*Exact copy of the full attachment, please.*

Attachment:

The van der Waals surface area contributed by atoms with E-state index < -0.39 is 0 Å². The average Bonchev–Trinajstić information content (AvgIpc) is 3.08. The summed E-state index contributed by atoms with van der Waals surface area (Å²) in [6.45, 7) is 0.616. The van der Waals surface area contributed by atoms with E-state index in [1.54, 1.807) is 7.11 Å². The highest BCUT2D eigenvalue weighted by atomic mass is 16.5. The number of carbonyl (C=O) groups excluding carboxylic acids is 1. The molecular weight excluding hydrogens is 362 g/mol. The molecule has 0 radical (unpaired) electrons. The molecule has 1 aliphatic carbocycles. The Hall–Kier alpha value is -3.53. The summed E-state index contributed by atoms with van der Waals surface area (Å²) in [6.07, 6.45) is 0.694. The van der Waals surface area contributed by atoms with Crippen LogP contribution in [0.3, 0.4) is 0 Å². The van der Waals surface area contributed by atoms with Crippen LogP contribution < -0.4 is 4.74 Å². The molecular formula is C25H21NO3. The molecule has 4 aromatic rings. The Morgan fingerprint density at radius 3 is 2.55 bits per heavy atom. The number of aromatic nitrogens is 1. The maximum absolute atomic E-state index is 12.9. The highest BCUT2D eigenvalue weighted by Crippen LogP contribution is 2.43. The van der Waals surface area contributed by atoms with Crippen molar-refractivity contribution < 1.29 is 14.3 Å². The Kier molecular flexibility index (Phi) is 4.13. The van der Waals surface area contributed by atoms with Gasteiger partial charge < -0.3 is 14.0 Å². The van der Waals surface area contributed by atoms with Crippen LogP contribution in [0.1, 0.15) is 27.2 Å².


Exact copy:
The van der Waals surface area contributed by atoms with E-state index < -0.39 is 0 Å². The average Bonchev–Trinajstić information content (AvgIpc) is 3.08. The summed E-state index contributed by atoms with van der Waals surface area (Å²) in [6.45, 7) is 0.616. The van der Waals surface area contributed by atoms with E-state index in [1.54, 1.807) is 7.11 Å². The highest BCUT2D eigenvalue weighted by atomic mass is 16.5. The number of carbonyl (C=O) groups excluding carboxylic acids is 1. The molecular weight excluding hydrogens is 362 g/mol. The molecule has 0 radical (unpaired) electrons. The molecule has 1 aliphatic carbocycles. The Hall–Kier alpha value is -3.53. The summed E-state index contributed by atoms with van der Waals surface area (Å²) in [6.07, 6.45) is 0.694. The van der Waals surface area contributed by atoms with Crippen LogP contribution in [0.3, 0.4) is 0 Å². The van der Waals surface area contributed by atoms with Crippen LogP contribution < -0.4 is 4.74 Å². The molecular formula is C25H21NO3. The molecule has 4 aromatic rings. The Morgan fingerprint density at radius 3 is 2.55 bits per heavy atom. The number of aromatic nitrogens is 1. The maximum absolute atomic E-state index is 12.9. The highest BCUT2D eigenvalue weighted by Crippen LogP contribution is 2.43. The van der Waals surface area contributed by atoms with Crippen molar-refractivity contribution < 1.29 is 14.3 Å². The Kier molecular flexibility index (Phi) is 4.13. The van der Waals surface area contributed by atoms with Gasteiger partial charge < -0.3 is 14.0 Å². The van der Waals surface area contributed by atoms with Crippen LogP contribution in [0.1, 0.15) is 27.2 Å².